There has been a lot of discussion about yesterday’s announcement from AT&T of new smartphone pricing plans that apply to a range of devices, including the iPhone and iPad. They are eliminating the unlimited data plans they used to offer, in favor of tiered pricing and finally allowing customers to use the tethering feature added to the iPhone last summer. Reactions have been mixed, but nearly everyone has their nose out of shape about the additional charge for tethering. I think most of them are wrong.
John Gruber of DaringFireball.net is a good exemplar of the critics. Gruber reacted to an interview with AT&T VP Mark Collins on GigaOhm:
GigaOM: What about the $20 tethering fee? It looks like a convenience charge.
Collins: That capability is enabling something you can’t do today. You can use one device and get multiple connections so it’s more useful to you. You’re going to use more data so the price is based on the value that will be delivered.
Gruber’s response is typical of most of the bitching about this move:
(Emphasis added.) This would be true if the data plan were still “unlimited”, but it’s not. You’re already paying for a capped amount of bandwidth — 2 GB — and what you consume via tethering counts toward that cap. You’re using the same amount of data but in a different way. And if you go over your cap, you’ll be charged the $10 overage fee for each additional gigabyte. There is no excuse for this $20 tethering charge other than greed.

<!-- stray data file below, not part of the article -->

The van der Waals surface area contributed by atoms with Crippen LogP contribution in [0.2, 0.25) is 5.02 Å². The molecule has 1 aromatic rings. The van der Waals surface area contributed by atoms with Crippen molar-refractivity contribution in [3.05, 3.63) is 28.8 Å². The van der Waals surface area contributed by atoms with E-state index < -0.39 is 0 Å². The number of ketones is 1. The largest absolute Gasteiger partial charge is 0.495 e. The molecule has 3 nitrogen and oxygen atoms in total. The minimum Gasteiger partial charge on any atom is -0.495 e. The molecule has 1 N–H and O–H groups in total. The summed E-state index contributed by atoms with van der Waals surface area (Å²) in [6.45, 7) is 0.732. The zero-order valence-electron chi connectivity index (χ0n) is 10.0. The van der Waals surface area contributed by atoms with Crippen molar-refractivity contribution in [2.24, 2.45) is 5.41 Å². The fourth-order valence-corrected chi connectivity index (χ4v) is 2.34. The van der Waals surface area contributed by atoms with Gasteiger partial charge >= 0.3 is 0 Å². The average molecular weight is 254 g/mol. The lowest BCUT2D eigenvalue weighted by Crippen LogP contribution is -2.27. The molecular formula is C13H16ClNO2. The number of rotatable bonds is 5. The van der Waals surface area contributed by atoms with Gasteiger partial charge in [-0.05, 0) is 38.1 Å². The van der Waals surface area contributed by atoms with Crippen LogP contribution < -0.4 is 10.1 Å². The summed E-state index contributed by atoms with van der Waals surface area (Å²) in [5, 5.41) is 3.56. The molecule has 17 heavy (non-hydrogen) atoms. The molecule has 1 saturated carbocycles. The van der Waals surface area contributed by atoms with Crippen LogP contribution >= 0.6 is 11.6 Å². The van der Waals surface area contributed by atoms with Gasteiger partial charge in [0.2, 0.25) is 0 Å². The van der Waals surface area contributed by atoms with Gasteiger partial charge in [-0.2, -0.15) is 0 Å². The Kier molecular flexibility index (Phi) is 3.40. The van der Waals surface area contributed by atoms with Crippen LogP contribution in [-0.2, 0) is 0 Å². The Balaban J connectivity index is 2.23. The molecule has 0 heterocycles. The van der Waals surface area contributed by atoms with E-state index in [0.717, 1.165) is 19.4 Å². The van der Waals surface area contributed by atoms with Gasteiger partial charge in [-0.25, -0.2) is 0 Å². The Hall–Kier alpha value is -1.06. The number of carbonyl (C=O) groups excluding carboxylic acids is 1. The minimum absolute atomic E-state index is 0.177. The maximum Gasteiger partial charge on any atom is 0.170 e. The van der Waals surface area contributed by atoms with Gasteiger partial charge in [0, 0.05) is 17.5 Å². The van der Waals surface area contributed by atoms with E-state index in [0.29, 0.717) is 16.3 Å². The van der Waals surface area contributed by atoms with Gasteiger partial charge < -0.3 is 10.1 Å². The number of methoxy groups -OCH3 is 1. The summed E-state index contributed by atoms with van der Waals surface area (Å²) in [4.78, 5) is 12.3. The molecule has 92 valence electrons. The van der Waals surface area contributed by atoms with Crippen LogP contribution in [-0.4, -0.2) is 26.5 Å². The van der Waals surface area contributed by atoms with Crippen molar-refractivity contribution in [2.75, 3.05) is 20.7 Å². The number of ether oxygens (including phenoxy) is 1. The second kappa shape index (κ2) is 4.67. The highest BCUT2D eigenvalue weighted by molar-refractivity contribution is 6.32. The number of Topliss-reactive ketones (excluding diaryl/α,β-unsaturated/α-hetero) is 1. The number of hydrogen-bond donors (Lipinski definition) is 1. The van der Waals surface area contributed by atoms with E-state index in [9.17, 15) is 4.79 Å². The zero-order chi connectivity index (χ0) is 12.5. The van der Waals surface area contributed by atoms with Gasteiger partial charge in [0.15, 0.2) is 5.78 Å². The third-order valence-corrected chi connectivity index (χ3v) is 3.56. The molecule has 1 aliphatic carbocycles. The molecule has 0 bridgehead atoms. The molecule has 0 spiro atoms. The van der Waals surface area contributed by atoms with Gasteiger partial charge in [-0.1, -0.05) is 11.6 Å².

I don’t like mobile carriers, and I generally don’t like their approach to pricing, but I don’t think Gruber and those of like mind are really thinking this through.
Its hard to imagine that someone using tethering isn’t going to use more data. I’m already using significantly more cellular data on my iPad than I was on my iPhone because the device itself is faster, because I can go through web pages faster because I can see more at once, and because I often opt for the richer desktop versions of sites on the iPad, rather than the mobile versions I use on the iPhone. If I were using my laptop to access the Internet over my iPhone via tethering with any frequency, I expect I’d be using even more. So, even if I’d still be using less than the 2GB limit on a $25/month iPhone data plan, I’d still be using significantly more than I would with my phone alone, and so would most other users of tethering, which would increase AT&Ts costs.
Gruber, like most others, focuses on the extreme case of the 2GB limit on the data plan, but tiered pricing plans are built on averages, and tethering is sure to shift the averages. If they honestly believe that a tethering user isn’t going to place significantly more load on the network than an ordinary iPhone user, then it seems like the fair thing would be to add more pricing tiers, or better still, a fixed price per monthly GB. How does $10/GB, which is their charge for anyone who uses over 2GB/month, sound? I also like the idea of a rollover plan like they have for voice minutes.